Step 2: Identify significant distractions with a "do later" list.

a small girls dressed as a detective, holding a magnifying glass up to a paper

Take your brain dump and turn it into a two-column list, where one column is a “to-do” list, and the other a “do later” list (which will later evolve into your "to-don't" list). This can be done during the day, or you can wait until the end of the day — whatever makes the most sense to you.

Obviously, the priority tasks (ones you should do, ones that are important for your well-being, etc.) go on the "to-do" side... and literally everything else goes on the other side.

Then, write down any obviously-distracting stuff you know you have a habit of doing, like online shopping or scrolling Instagram. These go into your "do later" column.

Ideas for your “do later” column:

  • Productive tasks you'd enjoy with more time (ex: organizing your emails, starting a new hobby)
  • Rewarding tasks (ex: watching an episode of a new show)
  • Urges to do low priority chores, like organizing your pantry by food group. (Don't say you haven't done this!)
  • The sudden desire to research a topic that might send you down a rabbit hole

Step 3: Add to both lists as you work.

a box labeled "brain" with crumpled papers around it
Photo by shvets production

This is mentioned in step one, but it's so important that it gets its own step:

Keep adding tasks, thoughts, etc. to your lists! (or brain dump if you're waiting until the end of the day to separate it into two columns).

Think of your to-don’t list as a never-ending brain dump. As you work, pay attention to those ADHD urges to clean out your junk drawer or learn to play piano — write them down when they come to you.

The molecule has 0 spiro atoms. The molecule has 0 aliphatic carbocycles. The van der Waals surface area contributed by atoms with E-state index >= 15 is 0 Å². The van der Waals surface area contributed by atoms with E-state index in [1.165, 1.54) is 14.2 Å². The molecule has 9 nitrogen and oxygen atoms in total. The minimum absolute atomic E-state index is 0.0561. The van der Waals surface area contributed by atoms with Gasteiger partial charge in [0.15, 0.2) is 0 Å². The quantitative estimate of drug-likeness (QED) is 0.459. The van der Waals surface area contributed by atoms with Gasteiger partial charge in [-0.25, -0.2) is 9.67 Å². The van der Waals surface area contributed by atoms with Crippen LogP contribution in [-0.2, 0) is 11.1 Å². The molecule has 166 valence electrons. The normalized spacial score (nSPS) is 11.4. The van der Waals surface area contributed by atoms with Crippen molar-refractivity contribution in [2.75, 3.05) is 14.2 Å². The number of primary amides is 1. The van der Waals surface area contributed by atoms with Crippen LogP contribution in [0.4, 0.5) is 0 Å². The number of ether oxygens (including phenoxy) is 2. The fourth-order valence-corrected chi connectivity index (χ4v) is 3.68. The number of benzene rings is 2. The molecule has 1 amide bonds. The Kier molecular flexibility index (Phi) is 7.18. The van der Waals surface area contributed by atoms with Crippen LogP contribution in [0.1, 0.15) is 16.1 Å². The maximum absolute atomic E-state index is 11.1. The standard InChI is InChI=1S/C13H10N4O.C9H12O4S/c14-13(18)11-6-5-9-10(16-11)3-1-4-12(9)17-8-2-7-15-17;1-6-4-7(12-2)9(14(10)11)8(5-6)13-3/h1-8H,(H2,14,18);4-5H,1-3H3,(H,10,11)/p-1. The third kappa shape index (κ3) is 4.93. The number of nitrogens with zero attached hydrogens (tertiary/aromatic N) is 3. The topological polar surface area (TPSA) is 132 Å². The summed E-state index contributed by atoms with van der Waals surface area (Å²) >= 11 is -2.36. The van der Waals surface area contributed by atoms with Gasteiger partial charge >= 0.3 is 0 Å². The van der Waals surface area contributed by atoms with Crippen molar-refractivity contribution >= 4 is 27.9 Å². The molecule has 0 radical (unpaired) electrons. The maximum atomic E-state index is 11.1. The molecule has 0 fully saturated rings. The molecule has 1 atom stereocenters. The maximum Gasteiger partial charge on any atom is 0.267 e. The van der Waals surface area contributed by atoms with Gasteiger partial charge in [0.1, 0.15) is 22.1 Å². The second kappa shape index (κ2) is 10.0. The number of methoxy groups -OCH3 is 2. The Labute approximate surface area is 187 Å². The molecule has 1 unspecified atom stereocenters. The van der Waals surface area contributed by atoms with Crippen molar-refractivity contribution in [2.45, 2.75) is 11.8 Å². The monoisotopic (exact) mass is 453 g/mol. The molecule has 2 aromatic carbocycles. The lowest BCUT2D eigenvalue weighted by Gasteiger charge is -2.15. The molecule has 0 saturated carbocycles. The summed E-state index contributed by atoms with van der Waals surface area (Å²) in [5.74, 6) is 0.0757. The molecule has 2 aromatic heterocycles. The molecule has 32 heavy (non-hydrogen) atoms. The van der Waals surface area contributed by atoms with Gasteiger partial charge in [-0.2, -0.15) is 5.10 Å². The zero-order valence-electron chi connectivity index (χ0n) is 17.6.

Simply acknowledging the thought can help you say, “no, brain! We’re not thinking about that right now, but I’ll get to it later. Maybe.”

Chances are, you’ll find tasks or impulses you really didn’t need on your list of "to-do's". Ignore those for now, and move essential tasks to the "to-do" column. (Don't erase the nonessential ones. You need those for your to-don't list!)

⚠️ Heads up! You might have a pretty weird list when you're done. But that's the fun part.

Step 4: Compare it with previous to-don't lists.

a Black woman holding two pieces of paper and comparing them
Photo by Alexander Suhorucov

Now that you have a collection of your distracting tasks, you’ll know what to avoid the next time you need to be productive. (Like tomorrow, probably.)

Then, combine your lists into one massive collection of your distractions, impulses, and random ideas.... also known as your very own "to-don't" list.

Consider ways to avoid or limit your to-don't tasks:

  • Do you keep getting distracted by your phone? Turn on Do Not Disturb during work hours.
  • Distracted by external stimuli? (coworker conversations, traffic, etc.) Try using white noise to drown out distractions and focus better.
  • Have a habit of "just checking the news really quick", but end up doom-scrolling for an hour? Give yourself a time limit with a visual timer.

Step 5: Learn to say no to your ambitious brain.

a candle shaped like a brain that is burnt out, surrounded by post it notes
Photo by ds stories

My to-don’t list taught me that my brain tends to be one step (or more) ahead of itself -

When I’m home, I plan what I need to do at work; when I'm at work, I plan my errands for the drive home. As a result, I'm not fully present for either of those parts of my day, which makes both my work and free time suffer. I wasn't saying no to myself enough.

This "not-to-do" exercise may make it easier for you to start saying no to distractions and impulses.

What you don’t do matters as much as what you do do

If it feels good to eliminate items from a to-do list, imagine how good you’ll feel when you don’t entertain those unhelpful urges! Releasing an impulse by writing it down takes much less time than getting up and doing it. Once you have free time, you might realize you didn’t need to do them anyway.

Impulse control is easier said than done. Remember, you can do anything, but you can’t do everything. Skipping less critical tasks on your to-do list can relieve stress and give you more free time to do the things that are important to you. They say, “to know thyself is the beginning of wisdom,” and getting in the habit of making a to-don’t list is a great way to get to know yourself.

Eventually, you might even be able to stop distractions in their tracks. 

Looking for support?

Inflow can help you thrive with ADHD and reach your full potential. Start your journey now by taking our quiz.

Take the quiz